September 29, 2022


Welcome to the 19th issue of Decoded for the year.

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We hope you enjoy this issue and, as always, thank you for reading.

Nicholas P. Mooney II, Co-Editor of Decoded, Chair of Spilman's Technology Practice Group, and Co-Chair of the Cybersecurity & Data Protection Practice Group


Alexander L. Turner, Co-Editor of Decoded and Co-Chair of the Cybersecurity & Data Protection Practice Group

Seven North Carolina Colleges Secretly Tracked Social Media Posts of Students, Protesters

"A new report shows seven North Carolina universities monitored social media platforms to keep an eye on things like protests or crimes."

Why this is important: Developers of social media surveillance software sell their products to colleges and universities as a tool that scans social media to identify students who may be a danger to themselves or others. But a number of schools have been using these tools for a different purpose -- surveillance against student protests. It recently was reported that seven North Carolina colleges, both public and private, have been secretly tracking students’ social media posts in relation to protests by students regarding the abortion debate and other controversial issues. This tracking is seen as the latest in campus security protocols that started with blue light phones in the 1980s, moving onto CCTV cameras 1990s, and then included building access controls in the early 2000s. Designers of these social media trackers skirt around privacy concerns by saying that they are not investigating or actively surveilling students. They say that they are only monitoring public social media to identify safety and security related information. Despite this assertion, at least one company, Social Sentinel, has promoted its product to “mitigate” and “forestall” student protests. These third party monitoring companies are also expanding their services to include monitoring student emails sent on school accounts. This student monitoring does raise a number of concerns. One issue with this technology is that it may stifle students’ freedom of expression because people who know they are being surveilled are more likely to self-censor. Additionally, these companies are using AI that is untested, and has a risk of being abused. Finally, the public schools that use this service run the risk of violating their students’ Constitutional rights to free speech and protections against illegal search and seizure. While safety on campus is paramount, schools need to consider how these tools may impact campus culture and students’ rights before utilizing this technology. --- Alexander L. Turner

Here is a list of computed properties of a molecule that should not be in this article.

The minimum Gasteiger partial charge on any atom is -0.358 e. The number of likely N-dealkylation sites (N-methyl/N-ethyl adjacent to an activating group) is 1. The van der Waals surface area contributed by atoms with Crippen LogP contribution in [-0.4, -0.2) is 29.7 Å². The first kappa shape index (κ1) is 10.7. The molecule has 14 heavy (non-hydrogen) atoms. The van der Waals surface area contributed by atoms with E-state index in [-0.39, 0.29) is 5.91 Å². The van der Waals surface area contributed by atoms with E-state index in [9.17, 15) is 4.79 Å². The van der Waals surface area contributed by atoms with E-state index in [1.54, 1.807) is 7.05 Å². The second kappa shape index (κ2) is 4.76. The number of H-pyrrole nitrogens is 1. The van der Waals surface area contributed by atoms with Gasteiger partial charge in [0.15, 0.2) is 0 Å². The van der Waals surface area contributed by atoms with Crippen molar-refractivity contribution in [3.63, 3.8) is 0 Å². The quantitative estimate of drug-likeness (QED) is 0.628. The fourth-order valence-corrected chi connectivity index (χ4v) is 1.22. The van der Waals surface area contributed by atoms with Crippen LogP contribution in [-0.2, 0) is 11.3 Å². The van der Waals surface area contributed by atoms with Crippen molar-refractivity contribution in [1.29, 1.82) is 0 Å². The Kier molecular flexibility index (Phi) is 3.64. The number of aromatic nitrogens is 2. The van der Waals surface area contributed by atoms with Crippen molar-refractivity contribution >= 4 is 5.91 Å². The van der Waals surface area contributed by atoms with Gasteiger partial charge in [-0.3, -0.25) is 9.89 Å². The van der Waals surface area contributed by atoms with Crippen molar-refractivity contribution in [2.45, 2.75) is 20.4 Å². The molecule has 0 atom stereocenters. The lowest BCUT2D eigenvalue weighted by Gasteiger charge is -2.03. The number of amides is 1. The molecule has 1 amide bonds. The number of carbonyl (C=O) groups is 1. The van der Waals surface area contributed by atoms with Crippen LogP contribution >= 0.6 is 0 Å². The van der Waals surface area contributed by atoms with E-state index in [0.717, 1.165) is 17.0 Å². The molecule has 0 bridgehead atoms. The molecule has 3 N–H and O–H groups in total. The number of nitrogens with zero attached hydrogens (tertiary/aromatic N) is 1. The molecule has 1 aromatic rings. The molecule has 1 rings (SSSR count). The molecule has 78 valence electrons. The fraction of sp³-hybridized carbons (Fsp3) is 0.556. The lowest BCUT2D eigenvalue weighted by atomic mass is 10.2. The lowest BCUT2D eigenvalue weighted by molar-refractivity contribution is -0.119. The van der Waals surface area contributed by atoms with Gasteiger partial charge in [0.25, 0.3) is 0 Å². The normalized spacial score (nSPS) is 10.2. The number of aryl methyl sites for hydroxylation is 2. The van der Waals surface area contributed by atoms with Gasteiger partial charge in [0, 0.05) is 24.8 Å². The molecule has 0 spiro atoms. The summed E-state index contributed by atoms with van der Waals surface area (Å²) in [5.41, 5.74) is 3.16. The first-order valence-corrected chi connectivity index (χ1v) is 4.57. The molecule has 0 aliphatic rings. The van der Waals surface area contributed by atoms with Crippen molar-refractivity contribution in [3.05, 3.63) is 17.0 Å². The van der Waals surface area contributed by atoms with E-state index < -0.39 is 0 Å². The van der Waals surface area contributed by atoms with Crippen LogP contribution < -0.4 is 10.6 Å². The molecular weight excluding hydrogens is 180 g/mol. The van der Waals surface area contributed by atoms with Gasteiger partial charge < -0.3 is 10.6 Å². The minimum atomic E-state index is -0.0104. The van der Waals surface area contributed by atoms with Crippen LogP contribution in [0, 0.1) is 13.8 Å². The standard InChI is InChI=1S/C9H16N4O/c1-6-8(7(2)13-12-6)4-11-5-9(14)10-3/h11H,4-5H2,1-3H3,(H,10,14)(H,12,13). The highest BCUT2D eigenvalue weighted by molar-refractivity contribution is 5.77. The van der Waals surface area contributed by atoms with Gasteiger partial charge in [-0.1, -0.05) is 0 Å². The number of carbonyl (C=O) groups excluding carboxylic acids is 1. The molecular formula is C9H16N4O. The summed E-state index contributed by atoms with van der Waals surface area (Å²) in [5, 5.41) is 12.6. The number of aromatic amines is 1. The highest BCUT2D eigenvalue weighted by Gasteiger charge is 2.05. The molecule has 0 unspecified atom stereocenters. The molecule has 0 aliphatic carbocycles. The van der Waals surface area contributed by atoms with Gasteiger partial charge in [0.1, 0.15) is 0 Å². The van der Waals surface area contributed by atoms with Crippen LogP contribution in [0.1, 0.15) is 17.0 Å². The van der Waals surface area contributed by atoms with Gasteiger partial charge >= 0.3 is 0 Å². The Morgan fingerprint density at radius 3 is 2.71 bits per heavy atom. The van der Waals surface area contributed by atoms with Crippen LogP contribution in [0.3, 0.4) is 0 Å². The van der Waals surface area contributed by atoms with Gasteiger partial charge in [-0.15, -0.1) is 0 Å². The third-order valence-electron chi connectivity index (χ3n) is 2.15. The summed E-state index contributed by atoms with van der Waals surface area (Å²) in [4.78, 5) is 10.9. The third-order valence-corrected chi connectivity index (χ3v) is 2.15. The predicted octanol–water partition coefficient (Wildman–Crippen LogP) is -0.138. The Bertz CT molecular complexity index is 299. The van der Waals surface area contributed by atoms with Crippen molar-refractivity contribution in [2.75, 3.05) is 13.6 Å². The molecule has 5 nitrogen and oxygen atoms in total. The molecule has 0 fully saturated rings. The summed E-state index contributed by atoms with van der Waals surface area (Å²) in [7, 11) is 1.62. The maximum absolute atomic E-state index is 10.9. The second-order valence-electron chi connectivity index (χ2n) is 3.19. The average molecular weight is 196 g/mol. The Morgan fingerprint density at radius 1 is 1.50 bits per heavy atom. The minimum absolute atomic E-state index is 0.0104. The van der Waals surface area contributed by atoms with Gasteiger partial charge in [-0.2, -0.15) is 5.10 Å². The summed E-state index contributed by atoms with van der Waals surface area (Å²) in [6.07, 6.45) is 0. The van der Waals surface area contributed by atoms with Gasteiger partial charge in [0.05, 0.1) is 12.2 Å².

Instacart Announces New Connected Stores Technology

"Connected Stores aims to create a unified, personalized experience for customers by enabling them to move seamlessly between a retailer’s app or website and its physical, in-store experience."